The Market Revolution of the nineteenth century radically shifted commerce as well as the way of life for most Americans.
In the nineteenth century, the construction of roads, rails, and canals dramatically improved national mobility.
Industrialization in the United States was marked by a growth in factories and an implementation of wage labor, as well as by an increase in the number of working women and deskilled workers.
Eli Whitney's invention of the cotton gin in 1793 resulted in massive growth in the cotton industry in the American South.
The United States experienced a communication revolution in in the early 1800s, during which the penny press and the electrical telegraph emerged.
The Market Revolution of the early nineteenth century saw advances in technology, transportation, communication, and manufacturing.
New technologies rapidly transformed and commercialized the agricultural sector in the American South and West.
In the early 1800s, the ports of Boston, Philadelphia, Baltimore, and New York were sites of rapid urban development.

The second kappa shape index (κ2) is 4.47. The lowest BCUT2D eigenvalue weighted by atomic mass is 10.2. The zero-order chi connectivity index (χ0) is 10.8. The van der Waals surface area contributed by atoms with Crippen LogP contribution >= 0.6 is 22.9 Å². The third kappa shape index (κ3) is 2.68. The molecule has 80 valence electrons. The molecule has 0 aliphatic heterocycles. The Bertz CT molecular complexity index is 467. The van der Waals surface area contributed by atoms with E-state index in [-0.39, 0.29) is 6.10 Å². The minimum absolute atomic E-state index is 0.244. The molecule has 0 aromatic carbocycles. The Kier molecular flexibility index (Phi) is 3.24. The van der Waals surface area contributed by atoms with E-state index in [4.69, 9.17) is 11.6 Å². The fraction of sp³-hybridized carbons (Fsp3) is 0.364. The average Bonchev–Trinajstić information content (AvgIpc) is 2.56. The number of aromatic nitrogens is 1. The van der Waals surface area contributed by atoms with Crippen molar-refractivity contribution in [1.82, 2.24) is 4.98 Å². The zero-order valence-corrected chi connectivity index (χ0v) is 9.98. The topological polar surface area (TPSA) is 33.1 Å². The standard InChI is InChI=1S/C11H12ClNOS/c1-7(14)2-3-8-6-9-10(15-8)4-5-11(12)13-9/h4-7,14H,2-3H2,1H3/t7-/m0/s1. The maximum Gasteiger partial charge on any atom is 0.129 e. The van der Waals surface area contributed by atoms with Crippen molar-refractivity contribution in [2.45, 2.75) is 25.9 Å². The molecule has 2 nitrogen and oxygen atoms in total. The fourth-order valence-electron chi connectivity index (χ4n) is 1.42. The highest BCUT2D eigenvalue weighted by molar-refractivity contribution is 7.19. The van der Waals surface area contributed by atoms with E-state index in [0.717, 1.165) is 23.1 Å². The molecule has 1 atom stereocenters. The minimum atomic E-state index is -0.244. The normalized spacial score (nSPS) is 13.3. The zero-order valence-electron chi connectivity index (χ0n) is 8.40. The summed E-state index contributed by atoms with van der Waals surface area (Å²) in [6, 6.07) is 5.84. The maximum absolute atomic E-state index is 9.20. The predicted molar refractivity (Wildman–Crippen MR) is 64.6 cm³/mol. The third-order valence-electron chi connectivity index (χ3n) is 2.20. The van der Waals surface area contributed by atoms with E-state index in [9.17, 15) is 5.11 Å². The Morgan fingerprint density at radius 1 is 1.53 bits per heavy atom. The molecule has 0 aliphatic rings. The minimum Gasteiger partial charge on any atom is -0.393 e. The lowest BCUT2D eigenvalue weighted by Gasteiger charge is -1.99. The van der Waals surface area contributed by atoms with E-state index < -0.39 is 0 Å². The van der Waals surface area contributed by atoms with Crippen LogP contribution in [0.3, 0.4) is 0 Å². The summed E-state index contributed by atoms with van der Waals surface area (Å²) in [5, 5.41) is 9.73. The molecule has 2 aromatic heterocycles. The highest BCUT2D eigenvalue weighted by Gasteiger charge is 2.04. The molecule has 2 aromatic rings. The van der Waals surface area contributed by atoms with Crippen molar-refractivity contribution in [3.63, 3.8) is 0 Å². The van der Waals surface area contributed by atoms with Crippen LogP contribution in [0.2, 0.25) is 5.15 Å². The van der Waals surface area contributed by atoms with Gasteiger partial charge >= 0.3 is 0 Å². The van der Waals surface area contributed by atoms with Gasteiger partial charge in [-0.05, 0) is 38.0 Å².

Union activity and striking, spearheaded by women factory workers in the 1800s, were important means by which workers could address harsh manufacturing conditions.
In 1870, Congress enacted the first four federal holidays: New Year's Day, Independence Day, Thanksgiving Day, and Christmas Day.
The Industrial Revolution, which reached the United States by the 1800s, strongly influenced social and economic conditions.
During the Industrial Revolution, environmental pollution increased with the use of new sources of fuel, the development of large factories, and the rise of unsanitary urban centers.
While the Market Revolution led to many improvements, prosperity in the United States was not without its limits.
Despite their rising numbers, free African Americans in the North faced discrimination and limited opportunity.
The early nineteenth century in the United States saw the rapid rise in industry, which had profound economic and social effects.